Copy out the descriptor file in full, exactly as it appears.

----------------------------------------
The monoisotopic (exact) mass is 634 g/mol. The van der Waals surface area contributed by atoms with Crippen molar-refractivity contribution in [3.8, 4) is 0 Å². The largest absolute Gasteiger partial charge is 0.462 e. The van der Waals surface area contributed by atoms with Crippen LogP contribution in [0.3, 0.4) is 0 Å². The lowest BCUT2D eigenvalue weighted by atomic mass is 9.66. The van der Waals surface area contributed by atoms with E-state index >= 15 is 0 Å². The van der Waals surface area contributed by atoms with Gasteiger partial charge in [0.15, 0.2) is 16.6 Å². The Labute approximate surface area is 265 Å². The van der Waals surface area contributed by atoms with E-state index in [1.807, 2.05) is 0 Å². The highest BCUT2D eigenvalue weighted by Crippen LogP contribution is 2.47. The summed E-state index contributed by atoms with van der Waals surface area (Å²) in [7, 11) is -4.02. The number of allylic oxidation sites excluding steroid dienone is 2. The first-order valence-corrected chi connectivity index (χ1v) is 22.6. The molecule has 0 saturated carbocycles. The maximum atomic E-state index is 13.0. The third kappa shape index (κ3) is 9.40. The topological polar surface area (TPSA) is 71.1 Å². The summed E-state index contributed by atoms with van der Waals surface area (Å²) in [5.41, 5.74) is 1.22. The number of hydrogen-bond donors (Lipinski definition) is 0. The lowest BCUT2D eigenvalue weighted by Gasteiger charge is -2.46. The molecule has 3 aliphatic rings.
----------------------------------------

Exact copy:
The monoisotopic (exact) mass is 634 g/mol. The van der Waals surface area contributed by atoms with Crippen molar-refractivity contribution in [3.8, 4) is 0 Å². The largest absolute Gasteiger partial charge is 0.462 e. The van der Waals surface area contributed by atoms with Crippen LogP contribution in [0.3, 0.4) is 0 Å². The lowest BCUT2D eigenvalue weighted by atomic mass is 9.66. The van der Waals surface area contributed by atoms with E-state index >= 15 is 0 Å². The van der Waals surface area contributed by atoms with Gasteiger partial charge in [0.15, 0.2) is 16.6 Å². The Labute approximate surface area is 265 Å². The van der Waals surface area contributed by atoms with E-state index in [1.807, 2.05) is 0 Å². The highest BCUT2D eigenvalue weighted by Crippen LogP contribution is 2.47. The summed E-state index contributed by atoms with van der Waals surface area (Å²) in [7, 11) is -4.02. The number of allylic oxidation sites excluding steroid dienone is 2. The first-order valence-corrected chi connectivity index (χ1v) is 22.6. The molecule has 0 saturated carbocycles. The maximum atomic E-state index is 13.0. The third kappa shape index (κ3) is 9.40. The topological polar surface area (TPSA) is 71.1 Å². The summed E-state index contributed by atoms with van der Waals surface area (Å²) in [5.41, 5.74) is 1.22. The number of hydrogen-bond donors (Lipinski definition) is 0. The lowest BCUT2D eigenvalue weighted by Gasteiger charge is -2.46. The molecule has 3 aliphatic rings.